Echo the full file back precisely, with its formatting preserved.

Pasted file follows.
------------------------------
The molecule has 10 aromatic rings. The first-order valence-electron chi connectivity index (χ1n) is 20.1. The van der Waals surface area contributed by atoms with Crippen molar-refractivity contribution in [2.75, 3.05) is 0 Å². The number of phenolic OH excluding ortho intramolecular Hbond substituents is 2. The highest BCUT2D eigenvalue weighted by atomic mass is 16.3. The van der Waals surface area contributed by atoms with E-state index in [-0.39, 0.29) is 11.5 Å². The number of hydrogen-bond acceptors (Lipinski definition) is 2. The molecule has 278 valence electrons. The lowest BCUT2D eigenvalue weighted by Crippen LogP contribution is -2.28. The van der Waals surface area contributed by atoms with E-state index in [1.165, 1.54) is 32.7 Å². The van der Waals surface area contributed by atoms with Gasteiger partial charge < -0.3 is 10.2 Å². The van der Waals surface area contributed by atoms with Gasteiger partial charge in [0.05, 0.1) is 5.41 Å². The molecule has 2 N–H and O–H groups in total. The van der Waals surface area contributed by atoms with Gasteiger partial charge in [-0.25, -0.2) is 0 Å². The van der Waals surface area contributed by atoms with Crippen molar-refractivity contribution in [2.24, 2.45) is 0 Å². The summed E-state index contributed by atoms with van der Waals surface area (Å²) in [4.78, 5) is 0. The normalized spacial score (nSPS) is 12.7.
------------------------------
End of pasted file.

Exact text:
The molecule has 10 aromatic rings. The first-order valence-electron chi connectivity index (χ1n) is 20.1. The van der Waals surface area contributed by atoms with Crippen molar-refractivity contribution in [2.75, 3.05) is 0 Å². The number of phenolic OH excluding ortho intramolecular Hbond substituents is 2. The highest BCUT2D eigenvalue weighted by atomic mass is 16.3. The van der Waals surface area contributed by atoms with E-state index in [-0.39, 0.29) is 11.5 Å². The number of hydrogen-bond acceptors (Lipinski definition) is 2. The molecule has 278 valence electrons. The lowest BCUT2D eigenvalue weighted by Crippen LogP contribution is -2.28. The van der Waals surface area contributed by atoms with E-state index in [1.165, 1.54) is 32.7 Å². The van der Waals surface area contributed by atoms with Gasteiger partial charge < -0.3 is 10.2 Å². The van der Waals surface area contributed by atoms with Gasteiger partial charge in [0.05, 0.1) is 5.41 Å². The molecule has 2 N–H and O–H groups in total. The van der Waals surface area contributed by atoms with Gasteiger partial charge in [-0.25, -0.2) is 0 Å². The van der Waals surface area contributed by atoms with Crippen molar-refractivity contribution in [2.24, 2.45) is 0 Å². The summed E-state index contributed by atoms with van der Waals surface area (Å²) in [4.78, 5) is 0. The normalized spacial score (nSPS) is 12.7.